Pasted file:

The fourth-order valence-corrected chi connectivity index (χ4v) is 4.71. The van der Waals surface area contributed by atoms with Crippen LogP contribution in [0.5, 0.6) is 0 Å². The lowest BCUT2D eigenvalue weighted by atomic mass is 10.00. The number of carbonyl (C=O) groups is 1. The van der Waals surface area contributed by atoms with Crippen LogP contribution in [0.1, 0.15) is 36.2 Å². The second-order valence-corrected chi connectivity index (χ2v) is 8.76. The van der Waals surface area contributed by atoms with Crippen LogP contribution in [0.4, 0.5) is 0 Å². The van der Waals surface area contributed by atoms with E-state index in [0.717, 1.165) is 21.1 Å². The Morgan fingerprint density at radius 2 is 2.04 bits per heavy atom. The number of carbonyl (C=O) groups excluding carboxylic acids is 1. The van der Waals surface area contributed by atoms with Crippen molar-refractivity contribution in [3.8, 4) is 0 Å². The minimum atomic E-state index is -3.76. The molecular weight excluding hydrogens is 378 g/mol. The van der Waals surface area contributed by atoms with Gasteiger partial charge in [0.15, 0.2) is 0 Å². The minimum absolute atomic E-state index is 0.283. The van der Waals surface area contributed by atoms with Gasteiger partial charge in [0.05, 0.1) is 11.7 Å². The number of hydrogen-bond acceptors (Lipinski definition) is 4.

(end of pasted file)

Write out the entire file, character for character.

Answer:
The fourth-order valence-corrected chi connectivity index (χ4v) is 4.71. The van der Waals surface area contributed by atoms with Crippen LogP contribution in [0.5, 0.6) is 0 Å². The lowest BCUT2D eigenvalue weighted by atomic mass is 10.00. The number of carbonyl (C=O) groups is 1. The van der Waals surface area contributed by atoms with Crippen LogP contribution in [0.1, 0.15) is 36.2 Å². The second-order valence-corrected chi connectivity index (χ2v) is 8.76. The van der Waals surface area contributed by atoms with Crippen LogP contribution in [0.4, 0.5) is 0 Å². The van der Waals surface area contributed by atoms with E-state index in [0.717, 1.165) is 21.1 Å². The Morgan fingerprint density at radius 2 is 2.04 bits per heavy atom. The number of carbonyl (C=O) groups excluding carboxylic acids is 1. The van der Waals surface area contributed by atoms with Crippen molar-refractivity contribution in [3.8, 4) is 0 Å². The minimum atomic E-state index is -3.76. The molecular weight excluding hydrogens is 378 g/mol. The van der Waals surface area contributed by atoms with Gasteiger partial charge in [0.15, 0.2) is 0 Å². The minimum absolute atomic E-state index is 0.283. The van der Waals surface area contributed by atoms with Gasteiger partial charge in [0.05, 0.1) is 11.7 Å². The number of hydrogen-bond acceptors (Lipinski definition) is 4.